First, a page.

Editor’s Note: The United Nations has declared 2014 the International Year of Family Farming. The Ohio Farmers Union blog is highlighting this through a series of articles in 2014 focusing on particular aspects of independent, family agriculture.
This month of October highlights two important aspects of family agriculture that are older ideas that are growing once again here in the U.S. through the many family farmers fueling the local food movement.
October is Cooperative Month and also Farm to School Month. Luckily, we still have many members still active in the Ohio Farmers Union who are old enough to remember when a great deal of our food came from the region in which we live. So called, “farm to school” wouldn’t have needed a boost in the early or mid twentieth century before technological advances in agriculture and transportation allowed for the consolidation of much of the business of growing and distributing what goes on our plates.
The same might be said for cooperatives. When I talk with farmers about the changes in farming over the years, it’s apparent that local and regional cooperatives ruled. In decades past, it was more likely that a grain farmer actually had what amounted to an equity stake in their local elevator if it was owned partially or wholly by local producers. Now, most elevator operations are not independent and tied to one of the huge agribusiness giants.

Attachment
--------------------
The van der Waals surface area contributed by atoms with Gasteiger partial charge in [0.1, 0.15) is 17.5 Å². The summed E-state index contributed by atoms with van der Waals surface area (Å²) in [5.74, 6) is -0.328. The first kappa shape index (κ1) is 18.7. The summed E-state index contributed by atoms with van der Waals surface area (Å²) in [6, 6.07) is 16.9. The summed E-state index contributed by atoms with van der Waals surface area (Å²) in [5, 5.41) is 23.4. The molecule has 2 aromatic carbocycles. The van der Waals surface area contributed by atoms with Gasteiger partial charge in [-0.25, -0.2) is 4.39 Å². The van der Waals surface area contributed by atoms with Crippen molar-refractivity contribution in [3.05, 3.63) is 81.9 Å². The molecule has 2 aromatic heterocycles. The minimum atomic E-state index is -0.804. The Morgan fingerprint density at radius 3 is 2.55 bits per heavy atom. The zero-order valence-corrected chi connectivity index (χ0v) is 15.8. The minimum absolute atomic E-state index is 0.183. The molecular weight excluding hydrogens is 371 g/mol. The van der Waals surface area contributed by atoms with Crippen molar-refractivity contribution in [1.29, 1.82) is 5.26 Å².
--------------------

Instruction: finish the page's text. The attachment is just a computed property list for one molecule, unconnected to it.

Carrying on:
As family farmers get short shrift in the forest of tall trees that is increasingly the domain of the vertically integrated and multi-national corporations, cooperatives are gaining favor again and your kids’ or grandkids’ chances of eating locally grown food in their school cafeteria is increasing.
Through USDA Rural Development, there are now seven major programs that offer grants to public institutions and farmers themselves to help build and promote cooperative marketing programs. Your local farmers market may have even been helped off the ground with a bit of grant funding from the USDA or another group.
Farm to school has two components and is another USDA priority thanks to the local food movement and consumer and farmer interest in more sustainable agriculture. First, is getting more fresh, local food into school cafeterias. Second is to expose school kids to agriculture through gardening, farm visits and culinary classes. OFU has a member, Debra Eschmeyer, who is a nationally recognized expert in farm to school programs and the co-founder of Food Corps.